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  • Open Access English
    Authors: 
    Kathleen eVogel; Amanda Jane Ozin; Jonathan E. Suk;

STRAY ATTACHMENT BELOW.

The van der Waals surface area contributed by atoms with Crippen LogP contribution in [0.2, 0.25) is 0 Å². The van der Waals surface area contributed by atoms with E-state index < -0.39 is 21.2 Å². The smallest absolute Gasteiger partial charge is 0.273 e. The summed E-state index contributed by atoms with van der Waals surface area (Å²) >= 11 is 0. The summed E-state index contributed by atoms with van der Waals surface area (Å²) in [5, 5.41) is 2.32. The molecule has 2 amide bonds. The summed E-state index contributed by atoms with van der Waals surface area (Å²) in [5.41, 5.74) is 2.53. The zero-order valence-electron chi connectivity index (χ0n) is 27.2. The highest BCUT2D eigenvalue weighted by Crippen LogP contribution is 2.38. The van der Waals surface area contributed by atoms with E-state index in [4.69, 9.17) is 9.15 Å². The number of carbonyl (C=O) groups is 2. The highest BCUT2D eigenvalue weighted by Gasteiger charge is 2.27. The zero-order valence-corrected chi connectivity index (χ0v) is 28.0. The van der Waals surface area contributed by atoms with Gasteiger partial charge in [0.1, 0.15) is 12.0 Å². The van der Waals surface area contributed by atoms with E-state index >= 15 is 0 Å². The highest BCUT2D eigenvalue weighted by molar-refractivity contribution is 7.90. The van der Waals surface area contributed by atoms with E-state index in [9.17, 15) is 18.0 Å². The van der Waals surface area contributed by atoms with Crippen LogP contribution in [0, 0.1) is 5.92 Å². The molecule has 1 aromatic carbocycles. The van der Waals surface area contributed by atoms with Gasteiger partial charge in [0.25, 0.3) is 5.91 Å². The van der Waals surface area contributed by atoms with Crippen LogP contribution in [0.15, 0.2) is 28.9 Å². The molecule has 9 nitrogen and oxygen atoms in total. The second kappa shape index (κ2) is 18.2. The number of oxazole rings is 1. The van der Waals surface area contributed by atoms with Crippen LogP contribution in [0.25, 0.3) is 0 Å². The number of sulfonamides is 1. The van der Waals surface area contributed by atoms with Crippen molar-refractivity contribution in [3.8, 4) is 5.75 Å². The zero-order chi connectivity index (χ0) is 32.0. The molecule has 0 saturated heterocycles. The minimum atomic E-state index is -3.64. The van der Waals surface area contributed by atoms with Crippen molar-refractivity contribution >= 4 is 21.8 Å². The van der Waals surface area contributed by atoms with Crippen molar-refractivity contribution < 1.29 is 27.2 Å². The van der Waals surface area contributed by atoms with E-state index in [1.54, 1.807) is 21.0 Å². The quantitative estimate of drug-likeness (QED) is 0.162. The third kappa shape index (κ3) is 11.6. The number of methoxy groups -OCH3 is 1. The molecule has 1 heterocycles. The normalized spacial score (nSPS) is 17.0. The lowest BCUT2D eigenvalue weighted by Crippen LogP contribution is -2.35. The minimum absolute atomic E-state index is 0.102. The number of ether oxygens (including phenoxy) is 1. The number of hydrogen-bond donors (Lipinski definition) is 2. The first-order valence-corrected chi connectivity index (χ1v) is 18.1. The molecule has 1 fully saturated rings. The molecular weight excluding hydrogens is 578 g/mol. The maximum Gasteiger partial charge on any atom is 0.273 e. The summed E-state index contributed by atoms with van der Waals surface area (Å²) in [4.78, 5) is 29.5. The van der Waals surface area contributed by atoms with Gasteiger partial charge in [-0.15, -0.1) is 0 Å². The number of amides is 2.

Publisher: Frontiers Media S.A.
  • Open Access
    Authors: 
    Kathleen M. Vogel; Amanda J. Ozin; Jonathan E. Suk;
    Publisher: Frontiers Media SA